U.S. Water News Online
OLYMPIA -- A bill proposing a web of water policy changes
in the state of Washington is lawmakers' latest attempt to mollify
cities, farmers and other big water users, while simultaneously
The bill would allow farmers to donate unused water without giving
up their water rights. It would set the amount of water that must
remain in streams to support fish migration and also would guarantee
municipal water providers that any unused rights would be protected.
It also encourages new storage and safe drinking water systems.
The House Agriculture and Ecology Committee convened a night
hearing to take comments on House Bill 2993, sponsored by Rep. Kelli
The measure is the brainchild of Gov. Gary Locke's Water Policy
Group -- made up of eight legislators, two of Locke's advisers and
the Department of Ecology director -- created to develop sweeping
water policy reform.
In recent years, lawmakers have done little to reform water laws.
A law was passed last year to make it easier for people to change or
transfer existing water rights. It also allows people to donate their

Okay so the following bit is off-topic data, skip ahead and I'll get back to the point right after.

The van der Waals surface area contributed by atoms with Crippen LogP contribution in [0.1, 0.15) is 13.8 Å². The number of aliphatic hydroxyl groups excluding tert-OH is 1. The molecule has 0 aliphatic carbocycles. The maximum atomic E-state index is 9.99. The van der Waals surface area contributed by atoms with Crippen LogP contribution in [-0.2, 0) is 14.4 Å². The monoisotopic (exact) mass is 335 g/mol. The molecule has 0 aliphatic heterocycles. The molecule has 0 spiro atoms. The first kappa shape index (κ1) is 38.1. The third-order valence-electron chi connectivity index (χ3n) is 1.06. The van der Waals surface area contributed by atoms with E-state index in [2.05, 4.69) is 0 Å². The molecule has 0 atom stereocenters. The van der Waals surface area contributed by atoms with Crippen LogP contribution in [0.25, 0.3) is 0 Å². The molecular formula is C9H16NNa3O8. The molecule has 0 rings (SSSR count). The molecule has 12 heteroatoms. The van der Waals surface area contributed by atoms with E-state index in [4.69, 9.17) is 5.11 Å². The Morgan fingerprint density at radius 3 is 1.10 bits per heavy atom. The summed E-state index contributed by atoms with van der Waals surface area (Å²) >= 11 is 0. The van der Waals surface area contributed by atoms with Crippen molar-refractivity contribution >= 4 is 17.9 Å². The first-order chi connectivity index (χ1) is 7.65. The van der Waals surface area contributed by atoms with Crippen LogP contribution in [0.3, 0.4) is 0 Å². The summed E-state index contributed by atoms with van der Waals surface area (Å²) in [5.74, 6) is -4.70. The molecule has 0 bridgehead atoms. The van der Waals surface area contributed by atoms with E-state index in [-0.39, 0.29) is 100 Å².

water back into streams and rivers, without fear of losing the water
This year, Locke made water reform one of his key issues for the
Legislature to address.
Linville's bill is an attempt to give existing stakeholders enough
flexibility to sustain commercial and residential growth while
maintaining enough water in streams for fish.
Water purveyors are lobbying to retain control over unused
portions of their rights so they are available for any growth cities
Farmers contend that the state's current ``use it or lose it''
laws are too restrictive and actually discourage farmers from
conserving. State law dictates water rights be relinquished and put
back into streams if the users are not putting the resource to a
The proposal emphasizes maintaining water levels in rivers and
streams, but does little to satisfy the agriculture industry, said
Dean Boyer of the Washington Farm Bureau.
``This would create a senior water right for fish that would make
people and their needs secondary at all times,'' Boyer said before
the hearing. ``This definitely puts fish over farmers.''
Environmental groups argue that the laws, while adequate, are
loosely regulated and allow farmers to consume more water than
necessary, therefore leaving insufficient stream levels to sustain
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